Without the extension, there could be “a dramatic reduction” in the contractors that can legally do business with the government, according to acting OMB Director Russel Vought.
The head of the Office of Management and Budget is asking the Trump administration and Congress to give government contractors and federal grant recipients more time to cut ties with Chinese telecom providers like Huawei.
If officials don’t grant the extension, there may be “a dramatic reduction” in the number of contractors able to legally do business with the government, acting OMB Director Russel Vought wrote in a letter to Vice President Mike Pence and congressional leaders. The letter, dated June 4, was first reported by The Wall Street Journal.
The 2019 National Defense Authorization Act prohibited the use of federal funds to purchase products from Huawei, ZTE and other Chinese telecom firms after intelligence officials warned the Chinese government could use the companies to spy on the U.S. The measure not only bans agencies from doing business directly with the firms but also bars government contractors and federal grant recipients from working with the Chinese companies or any other group that uses their tech.
Last month, President Trump also signed an executive order prohibiting all U.S. companies from purchasing technology products from any group deemed a national security threat. The measure, which came amid the escalating trade war with China, was widely viewed as a shot against Huawei.
The same day, the Commerce Department effectively banned U.S. firms from selling products to Huawei or any one of its dozens of subsidiary firms.
Under the NDAA provision, companies have until 2021 to detach themselves from Huawei and the other firms, but Vought said the time frame might be too tight for small businesses to fully comply. Similarly, he said, federal grant recipients in rural areas may struggle to find alternatives to Huawei in time due to “the limited number of market options.”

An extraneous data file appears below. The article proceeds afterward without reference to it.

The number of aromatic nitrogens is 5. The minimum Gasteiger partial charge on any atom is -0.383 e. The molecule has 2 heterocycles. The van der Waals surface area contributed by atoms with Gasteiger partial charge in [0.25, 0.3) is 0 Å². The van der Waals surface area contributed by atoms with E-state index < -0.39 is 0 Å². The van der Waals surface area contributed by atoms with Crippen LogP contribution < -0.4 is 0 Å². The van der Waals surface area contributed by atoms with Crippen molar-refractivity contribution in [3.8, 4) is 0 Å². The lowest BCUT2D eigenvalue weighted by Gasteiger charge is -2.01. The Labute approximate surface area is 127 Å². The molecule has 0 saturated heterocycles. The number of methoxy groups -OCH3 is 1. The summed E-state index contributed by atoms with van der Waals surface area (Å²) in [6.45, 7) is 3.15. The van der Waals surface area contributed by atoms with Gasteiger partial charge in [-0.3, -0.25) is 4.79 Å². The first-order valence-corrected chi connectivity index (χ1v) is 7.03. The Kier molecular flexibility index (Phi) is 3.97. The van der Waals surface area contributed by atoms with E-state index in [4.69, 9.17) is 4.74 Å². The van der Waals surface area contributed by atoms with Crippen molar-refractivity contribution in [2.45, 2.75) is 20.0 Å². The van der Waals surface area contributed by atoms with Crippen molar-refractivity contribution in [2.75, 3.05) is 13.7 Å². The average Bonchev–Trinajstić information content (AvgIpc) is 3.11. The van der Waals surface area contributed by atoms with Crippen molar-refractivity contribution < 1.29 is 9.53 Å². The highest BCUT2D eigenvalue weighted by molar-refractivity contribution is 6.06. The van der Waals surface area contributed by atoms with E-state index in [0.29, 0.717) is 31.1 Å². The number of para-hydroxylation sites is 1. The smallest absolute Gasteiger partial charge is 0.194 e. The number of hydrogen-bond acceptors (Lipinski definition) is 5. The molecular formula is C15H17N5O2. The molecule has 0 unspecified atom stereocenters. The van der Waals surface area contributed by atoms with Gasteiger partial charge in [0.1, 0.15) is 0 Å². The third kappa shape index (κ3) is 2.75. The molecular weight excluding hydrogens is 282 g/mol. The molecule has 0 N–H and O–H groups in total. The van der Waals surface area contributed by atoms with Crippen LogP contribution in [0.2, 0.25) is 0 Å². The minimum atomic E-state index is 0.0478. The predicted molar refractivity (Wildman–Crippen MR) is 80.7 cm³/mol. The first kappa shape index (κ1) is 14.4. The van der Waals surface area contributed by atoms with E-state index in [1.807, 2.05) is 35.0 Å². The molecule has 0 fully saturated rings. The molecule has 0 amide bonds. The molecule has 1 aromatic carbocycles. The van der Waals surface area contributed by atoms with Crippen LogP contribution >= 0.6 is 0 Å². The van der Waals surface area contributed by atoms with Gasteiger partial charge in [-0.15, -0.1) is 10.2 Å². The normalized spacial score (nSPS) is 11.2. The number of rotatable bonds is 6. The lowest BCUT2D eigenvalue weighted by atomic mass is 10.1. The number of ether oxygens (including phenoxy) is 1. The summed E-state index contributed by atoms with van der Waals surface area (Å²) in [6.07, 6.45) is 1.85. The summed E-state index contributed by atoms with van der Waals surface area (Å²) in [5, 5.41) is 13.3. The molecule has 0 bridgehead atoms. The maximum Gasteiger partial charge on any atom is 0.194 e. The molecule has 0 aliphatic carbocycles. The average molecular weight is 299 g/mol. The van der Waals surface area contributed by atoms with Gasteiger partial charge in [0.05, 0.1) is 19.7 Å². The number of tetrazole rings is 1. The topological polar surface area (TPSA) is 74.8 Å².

However, extending the deadline another two years would give companies more time to weigh in on the measures and work with the government to find a more sustainable solution, Vought said. In the letter, he included a draft amendment that would change the deadline for federal contractors and grant recipients.
“While the administration recognizes the importance of these prohibitions to national security, a number of agencies have heard significant concerns from a wide range of potentially impacted stakeholders ... which the Administration believes could be addressed with a modified implementation schedule,” Vought wrote in the letter, a copy of which was obtained by Nextgov.
The proposal wouldn’t affect the ban on federal agencies doing business with Huawei, nor the prohibition on American firms selling products to the company, according to OMB spokesperson Jacob Wood. Under the NDAA, Huawei products must be removed from federal networks by Aug. 13.
“This is about ensuring that companies who do business with the U.S. government or receive federal grants and loans have time to extricate themselves from doing business with Huawei and other Chinese tech companies listed in the NDAA,” Wood told Nextgov.
Vought’s request highlights the difficulty of scrubbing the federal supply chain from a global tech company as large as Huawei. Security researchers estimate there are still thousands of Huawei and ZTE devices still operating on federal, state and local government networks, and last week, the Chinese government warned Microsoft, Dell and other major tech firms that abiding by the Trump administration’s ban could lead to dire consequences.